Yasmin Williams Transcends All Guitar Norms In Her Tiny Desk Contest Entry : All Songs Considered Virginia's Yasmin Williams is a captivating acoustic finger-style guitarist who incorporates cello bows and tap shoes into making her sound.
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Yasmin Williams Transcends All Guitar Norms In Her Tiny Desk Contest Entry

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Yasmin Williams Transcends All Guitar Norms In Her Tiny Desk Contest Entry

Yasmin Williams Transcends All Guitar Norms In Her Tiny Desk Contest Entry

Yasmin Williams Transcends All Guitar Norms In Her Tiny Desk Contest Entry

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  • <iframe src="https://www.npr.org/player/embed/624295535/624911913" width="100%" height="290" frameborder="0" scrolling="no" title="NPR embedded audio player">
  • Transcript

Tiny Desk Contest standout Yasmin Williams from Woodbridge, Va., lays a guitar face up, taps on the frets and plays percussion in the NPR studio. Eslah Attar/NPR hide caption

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Eslah Attar/NPR

Tiny Desk Contest standout Yasmin Williams from Woodbridge, Va., lays a guitar face up, taps on the frets and plays percussion in the NPR studio.

Eslah Attar/NPR

Yasmin Williams only started playing the guitar after beating all the songs on expert-level on Guitar Hero II. "I figured, well, I beat that game, I can probably play a real guitar now," she says.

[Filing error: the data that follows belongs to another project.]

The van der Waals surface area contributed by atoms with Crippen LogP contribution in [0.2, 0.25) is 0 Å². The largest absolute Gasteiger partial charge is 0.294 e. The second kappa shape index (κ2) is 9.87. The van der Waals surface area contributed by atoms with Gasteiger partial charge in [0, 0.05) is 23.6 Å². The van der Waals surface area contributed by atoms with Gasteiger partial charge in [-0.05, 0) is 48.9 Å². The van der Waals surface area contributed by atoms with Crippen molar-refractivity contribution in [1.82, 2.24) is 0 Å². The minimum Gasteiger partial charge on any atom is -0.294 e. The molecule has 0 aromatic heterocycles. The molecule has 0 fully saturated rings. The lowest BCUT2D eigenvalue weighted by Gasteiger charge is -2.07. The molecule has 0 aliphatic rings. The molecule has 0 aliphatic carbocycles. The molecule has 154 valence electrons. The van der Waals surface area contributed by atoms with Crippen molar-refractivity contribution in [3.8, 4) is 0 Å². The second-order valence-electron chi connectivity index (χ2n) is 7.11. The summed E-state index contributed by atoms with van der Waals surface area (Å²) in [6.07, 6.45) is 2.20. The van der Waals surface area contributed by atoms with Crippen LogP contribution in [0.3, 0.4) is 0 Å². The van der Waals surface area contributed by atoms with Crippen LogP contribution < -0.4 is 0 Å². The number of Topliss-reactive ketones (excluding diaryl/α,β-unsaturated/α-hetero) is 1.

Nine years later, Williams is one of the stand-out entrants of this year's Tiny Desk Contest. Williams bills herself as an acoustic finger-style guitarist with the cheeky tagline "Music at your fingertips." Williams's music transcends the standard idea of what a guitarist should do. She uses a cello bow to make low droning sounds, an idea she got from the band Sigur Rós. At the same time, she finger picks melodies with the guitar on her lap and adds a beat with tap shoes.

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"A lot of the stuff on the radio right now is very aggressive and kind of sounds the same and kind of in your face," she says. "I like my music to be more melodic, more calming. Just something easy to listen to but has substance." Her debut album is appropriately named Unwind.

Listen to Yasmin Williams Play 'On a Friday Night' Live At NPR

She started with that aggressive sound, though, learning electric guitar by first mastering Nirvana's "Smells Like Teen Spirit" and yearning to emulate Jimi Hendrix. "Once I learned 'Voodoo Child,' I thought I was the best thing ever," she says.

She recently graduated from New York University with majors in music theory and composition. Her advice for others: avoid getting into a rut. "And, also, just to be patient. Don't expect things to just fall into your lap. Take opportunities, make opportunities for yourself," she says. "Be patient, things will come eventually."

Web intern Emily Abshire contributed to this story.